Last updated on February 3rd, 2014 at 09:05 am
My dream to heal with photography has had some peaks and valleys. So has my much shorter writing career. My last blog created quite a bit of controversy for me. At first I was excited (peak!) then floored (bummer valley), then I realized I needed to blog about what creative push back feels like for an artist and writer. This almost knocked me down. I had no idea how to write another blog. But the amount of feedback that my writing gave people hope has confirmed that I was supposed to write it.
“Oh, that post was exactly what I needed to hear. I’ve been refusing to adopt the belief that divorce is going to be all negative, especially for the kids.” – P.L. (currently in the divorce process)
First, I realize that the title was provocative. However I was not saying that divorced kids are happier than married as some readers felt. I mean that they are happier than they would be with unhappy parents and they are happier than married families in unhappy marriages.
This is not a crazy or wild idea. It is unconventional. But it is growing.
When I contemplated divorce, the number of articles that proposed staying for the children were numerous. They only advised leaving if the marriage was abusive enough. Usually this meant physical abuse. But there are all kinds of abuse, many are not physical but cause as much damage.
I’ve known several families that stayed for the children with some even telling the children “we’re staying together for you” and living in anger for decades. The kids hated it and grew into adults who hated it.
I wrote this article for those of you who have tried everything to save your marriages. You’ve been to couple’s counseling. You’ve done individual therapy. You’ve spent years of your lives trying to hold something broken together.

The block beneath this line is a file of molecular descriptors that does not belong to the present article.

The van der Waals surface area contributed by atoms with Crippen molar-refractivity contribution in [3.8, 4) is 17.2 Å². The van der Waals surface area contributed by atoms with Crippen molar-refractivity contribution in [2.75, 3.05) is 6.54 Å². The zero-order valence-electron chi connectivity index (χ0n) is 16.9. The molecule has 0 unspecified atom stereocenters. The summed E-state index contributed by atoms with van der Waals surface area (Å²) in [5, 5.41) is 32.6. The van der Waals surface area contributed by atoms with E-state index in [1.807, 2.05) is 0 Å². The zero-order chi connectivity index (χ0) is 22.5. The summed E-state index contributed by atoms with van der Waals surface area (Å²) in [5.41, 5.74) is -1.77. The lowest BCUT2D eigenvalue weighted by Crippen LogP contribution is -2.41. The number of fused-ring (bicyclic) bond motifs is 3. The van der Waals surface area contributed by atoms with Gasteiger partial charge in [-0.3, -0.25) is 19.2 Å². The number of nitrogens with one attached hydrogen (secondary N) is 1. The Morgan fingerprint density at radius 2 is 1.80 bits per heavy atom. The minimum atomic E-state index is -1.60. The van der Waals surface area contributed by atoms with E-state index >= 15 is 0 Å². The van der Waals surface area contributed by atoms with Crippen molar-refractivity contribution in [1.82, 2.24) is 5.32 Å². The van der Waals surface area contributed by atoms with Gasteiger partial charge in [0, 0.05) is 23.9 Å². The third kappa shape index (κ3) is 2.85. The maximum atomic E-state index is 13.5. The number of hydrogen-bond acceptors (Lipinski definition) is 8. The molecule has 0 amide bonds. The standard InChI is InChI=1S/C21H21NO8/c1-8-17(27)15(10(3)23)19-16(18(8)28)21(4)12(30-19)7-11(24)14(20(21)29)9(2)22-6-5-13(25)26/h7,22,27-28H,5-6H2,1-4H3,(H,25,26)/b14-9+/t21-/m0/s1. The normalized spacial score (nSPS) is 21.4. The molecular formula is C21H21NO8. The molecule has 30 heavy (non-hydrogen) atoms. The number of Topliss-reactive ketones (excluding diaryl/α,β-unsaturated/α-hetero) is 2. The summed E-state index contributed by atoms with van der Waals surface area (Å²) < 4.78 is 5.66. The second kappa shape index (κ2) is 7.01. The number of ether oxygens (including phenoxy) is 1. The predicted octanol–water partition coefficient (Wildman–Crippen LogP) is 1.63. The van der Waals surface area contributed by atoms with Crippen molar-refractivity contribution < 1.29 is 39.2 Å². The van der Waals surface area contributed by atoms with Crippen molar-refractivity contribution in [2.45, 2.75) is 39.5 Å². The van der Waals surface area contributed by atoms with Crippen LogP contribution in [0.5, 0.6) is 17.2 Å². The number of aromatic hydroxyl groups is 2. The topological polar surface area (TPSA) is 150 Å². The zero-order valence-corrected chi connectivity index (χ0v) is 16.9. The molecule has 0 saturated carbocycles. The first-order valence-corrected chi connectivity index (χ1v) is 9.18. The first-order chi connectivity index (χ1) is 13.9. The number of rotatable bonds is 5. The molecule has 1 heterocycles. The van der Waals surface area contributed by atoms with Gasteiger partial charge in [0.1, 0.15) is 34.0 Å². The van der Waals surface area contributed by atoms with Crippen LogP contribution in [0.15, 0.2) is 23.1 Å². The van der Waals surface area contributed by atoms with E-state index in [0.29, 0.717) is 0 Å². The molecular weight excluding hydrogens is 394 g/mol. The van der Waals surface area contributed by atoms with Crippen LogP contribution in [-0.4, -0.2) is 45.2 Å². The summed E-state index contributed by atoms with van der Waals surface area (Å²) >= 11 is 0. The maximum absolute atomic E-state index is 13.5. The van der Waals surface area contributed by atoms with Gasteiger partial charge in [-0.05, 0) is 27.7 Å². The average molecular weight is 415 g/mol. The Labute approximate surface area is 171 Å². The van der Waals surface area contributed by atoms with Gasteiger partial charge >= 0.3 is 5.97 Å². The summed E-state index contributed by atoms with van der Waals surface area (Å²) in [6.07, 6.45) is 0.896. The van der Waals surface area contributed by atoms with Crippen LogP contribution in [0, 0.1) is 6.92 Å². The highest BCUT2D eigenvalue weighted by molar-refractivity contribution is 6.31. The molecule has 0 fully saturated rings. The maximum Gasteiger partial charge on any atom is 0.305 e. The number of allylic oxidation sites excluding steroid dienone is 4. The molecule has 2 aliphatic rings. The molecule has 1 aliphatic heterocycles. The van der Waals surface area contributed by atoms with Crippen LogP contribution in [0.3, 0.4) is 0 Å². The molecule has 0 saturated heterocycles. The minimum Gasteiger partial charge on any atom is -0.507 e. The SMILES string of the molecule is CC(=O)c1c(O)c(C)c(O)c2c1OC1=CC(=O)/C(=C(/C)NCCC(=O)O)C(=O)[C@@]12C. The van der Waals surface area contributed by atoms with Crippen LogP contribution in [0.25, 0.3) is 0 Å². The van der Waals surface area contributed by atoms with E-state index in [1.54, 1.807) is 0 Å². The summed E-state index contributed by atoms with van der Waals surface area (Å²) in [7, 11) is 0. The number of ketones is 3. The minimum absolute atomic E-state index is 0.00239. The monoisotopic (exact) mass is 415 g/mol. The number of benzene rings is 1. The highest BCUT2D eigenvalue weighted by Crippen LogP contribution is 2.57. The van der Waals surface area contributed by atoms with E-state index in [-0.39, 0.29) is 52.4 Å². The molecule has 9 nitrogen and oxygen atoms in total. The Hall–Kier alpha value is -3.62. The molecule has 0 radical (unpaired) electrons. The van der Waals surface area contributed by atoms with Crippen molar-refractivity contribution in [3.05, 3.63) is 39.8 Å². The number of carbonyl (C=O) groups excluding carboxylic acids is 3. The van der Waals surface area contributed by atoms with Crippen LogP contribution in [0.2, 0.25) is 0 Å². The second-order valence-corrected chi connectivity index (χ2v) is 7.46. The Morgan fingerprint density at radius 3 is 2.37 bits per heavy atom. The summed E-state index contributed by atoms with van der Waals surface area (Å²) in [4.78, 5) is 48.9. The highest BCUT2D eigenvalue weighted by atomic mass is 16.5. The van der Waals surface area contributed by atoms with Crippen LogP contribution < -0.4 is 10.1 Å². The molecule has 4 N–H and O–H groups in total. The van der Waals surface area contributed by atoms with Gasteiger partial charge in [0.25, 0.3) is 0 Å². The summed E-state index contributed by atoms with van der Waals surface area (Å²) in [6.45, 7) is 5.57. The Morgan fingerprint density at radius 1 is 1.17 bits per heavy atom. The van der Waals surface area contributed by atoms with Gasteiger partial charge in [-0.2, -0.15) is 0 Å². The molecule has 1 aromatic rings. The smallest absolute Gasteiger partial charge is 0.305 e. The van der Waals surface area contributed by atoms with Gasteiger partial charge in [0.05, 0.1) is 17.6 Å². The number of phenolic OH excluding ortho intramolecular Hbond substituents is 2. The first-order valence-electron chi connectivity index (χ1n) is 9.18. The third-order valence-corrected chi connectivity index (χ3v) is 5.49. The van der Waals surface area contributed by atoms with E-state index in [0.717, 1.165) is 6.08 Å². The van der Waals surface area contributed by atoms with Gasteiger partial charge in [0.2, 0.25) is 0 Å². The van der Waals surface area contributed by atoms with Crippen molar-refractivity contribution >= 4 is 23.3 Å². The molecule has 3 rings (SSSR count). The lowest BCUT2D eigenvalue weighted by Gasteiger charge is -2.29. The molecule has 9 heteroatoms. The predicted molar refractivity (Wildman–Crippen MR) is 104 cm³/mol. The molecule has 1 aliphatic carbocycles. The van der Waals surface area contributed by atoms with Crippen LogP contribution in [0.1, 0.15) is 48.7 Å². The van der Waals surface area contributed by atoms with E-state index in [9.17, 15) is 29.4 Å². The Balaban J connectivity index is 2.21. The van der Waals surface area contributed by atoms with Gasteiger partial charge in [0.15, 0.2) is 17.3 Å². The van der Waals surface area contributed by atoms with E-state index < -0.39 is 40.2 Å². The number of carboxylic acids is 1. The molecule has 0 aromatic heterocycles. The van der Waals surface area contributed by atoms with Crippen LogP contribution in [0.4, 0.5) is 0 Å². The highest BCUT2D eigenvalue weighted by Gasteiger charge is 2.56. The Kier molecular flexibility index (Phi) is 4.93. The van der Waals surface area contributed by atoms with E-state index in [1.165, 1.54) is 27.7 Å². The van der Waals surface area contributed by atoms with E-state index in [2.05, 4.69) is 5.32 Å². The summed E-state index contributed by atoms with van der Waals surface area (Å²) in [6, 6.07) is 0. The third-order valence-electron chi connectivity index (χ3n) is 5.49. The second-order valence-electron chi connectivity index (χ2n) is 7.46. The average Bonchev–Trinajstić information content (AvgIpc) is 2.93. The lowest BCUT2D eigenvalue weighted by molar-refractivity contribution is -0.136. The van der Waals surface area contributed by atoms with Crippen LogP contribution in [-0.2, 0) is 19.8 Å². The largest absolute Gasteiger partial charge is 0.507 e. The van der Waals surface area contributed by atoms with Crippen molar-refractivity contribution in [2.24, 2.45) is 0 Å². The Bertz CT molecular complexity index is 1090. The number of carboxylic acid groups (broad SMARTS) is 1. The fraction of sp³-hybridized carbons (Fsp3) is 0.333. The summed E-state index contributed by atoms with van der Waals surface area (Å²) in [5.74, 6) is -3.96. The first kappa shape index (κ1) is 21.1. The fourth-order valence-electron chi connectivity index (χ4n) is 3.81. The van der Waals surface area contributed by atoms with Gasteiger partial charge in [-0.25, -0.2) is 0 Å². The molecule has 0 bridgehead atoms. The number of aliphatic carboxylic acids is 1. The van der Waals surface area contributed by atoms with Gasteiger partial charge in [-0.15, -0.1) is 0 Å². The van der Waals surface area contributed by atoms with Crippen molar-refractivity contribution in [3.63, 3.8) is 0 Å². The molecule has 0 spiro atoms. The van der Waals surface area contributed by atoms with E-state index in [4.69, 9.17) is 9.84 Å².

If you are at this place: you have nothing to feel guilty about. You have every right to seek happiness and believe that you will find it.
You teach your children more by leaving and seeking harmony with their parent post-split than you do by staying and seething that this person isn’t working with you. Your children will be fine. They will thrive. They will learn all the things I mentioned in my blog and more. This screen shot is of an incredible woman. I admire her professionally and personally for putting her son above all. He is THE MOST INCREDIBLE KID. If my Bub can turn out half as well as her Mini we will have done a great job.
They will gain extra “bonus” parents. And I’d like to note here that every mother that loves her child wants her ex’s new partner to love her child. When my ex finds someone I want her to feel like I do. I want her to want what’s best for my kiddo, laugh at his brilliant humor and comedic timing, notice how caring he is and nurture the things he’s interested in. When and if that happens it will be like I won the lottery.
The whole Disney step-mother thing (while real!) is not a given. It doesn’t have to be so unhealthy! It’s not easy to treat your ex with care and respect but it IS an incredible lesson in forgiveness and love for your children to see.